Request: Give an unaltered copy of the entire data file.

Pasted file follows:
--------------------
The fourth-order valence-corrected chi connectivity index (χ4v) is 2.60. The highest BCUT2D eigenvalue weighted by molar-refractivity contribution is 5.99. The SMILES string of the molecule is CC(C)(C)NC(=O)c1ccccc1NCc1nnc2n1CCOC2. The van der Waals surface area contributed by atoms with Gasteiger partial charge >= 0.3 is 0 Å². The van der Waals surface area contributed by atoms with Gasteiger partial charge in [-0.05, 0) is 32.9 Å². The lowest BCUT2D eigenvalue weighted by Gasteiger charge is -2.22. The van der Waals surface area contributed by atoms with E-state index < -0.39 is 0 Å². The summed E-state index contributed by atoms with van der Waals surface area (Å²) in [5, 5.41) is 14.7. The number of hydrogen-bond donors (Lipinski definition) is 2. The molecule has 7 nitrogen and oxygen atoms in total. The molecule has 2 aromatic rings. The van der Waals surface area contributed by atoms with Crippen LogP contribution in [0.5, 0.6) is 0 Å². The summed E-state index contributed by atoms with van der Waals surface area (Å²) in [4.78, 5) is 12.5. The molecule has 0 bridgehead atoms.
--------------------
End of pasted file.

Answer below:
The fourth-order valence-corrected chi connectivity index (χ4v) is 2.60. The highest BCUT2D eigenvalue weighted by molar-refractivity contribution is 5.99. The SMILES string of the molecule is CC(C)(C)NC(=O)c1ccccc1NCc1nnc2n1CCOC2. The van der Waals surface area contributed by atoms with Gasteiger partial charge >= 0.3 is 0 Å². The van der Waals surface area contributed by atoms with Gasteiger partial charge in [-0.05, 0) is 32.9 Å². The lowest BCUT2D eigenvalue weighted by Gasteiger charge is -2.22. The van der Waals surface area contributed by atoms with E-state index < -0.39 is 0 Å². The summed E-state index contributed by atoms with van der Waals surface area (Å²) in [5, 5.41) is 14.7. The number of hydrogen-bond donors (Lipinski definition) is 2. The molecule has 7 nitrogen and oxygen atoms in total. The molecule has 2 aromatic rings. The van der Waals surface area contributed by atoms with Crippen LogP contribution in [0.5, 0.6) is 0 Å². The summed E-state index contributed by atoms with van der Waals surface area (Å²) in [4.78, 5) is 12.5. The molecule has 0 bridgehead atoms.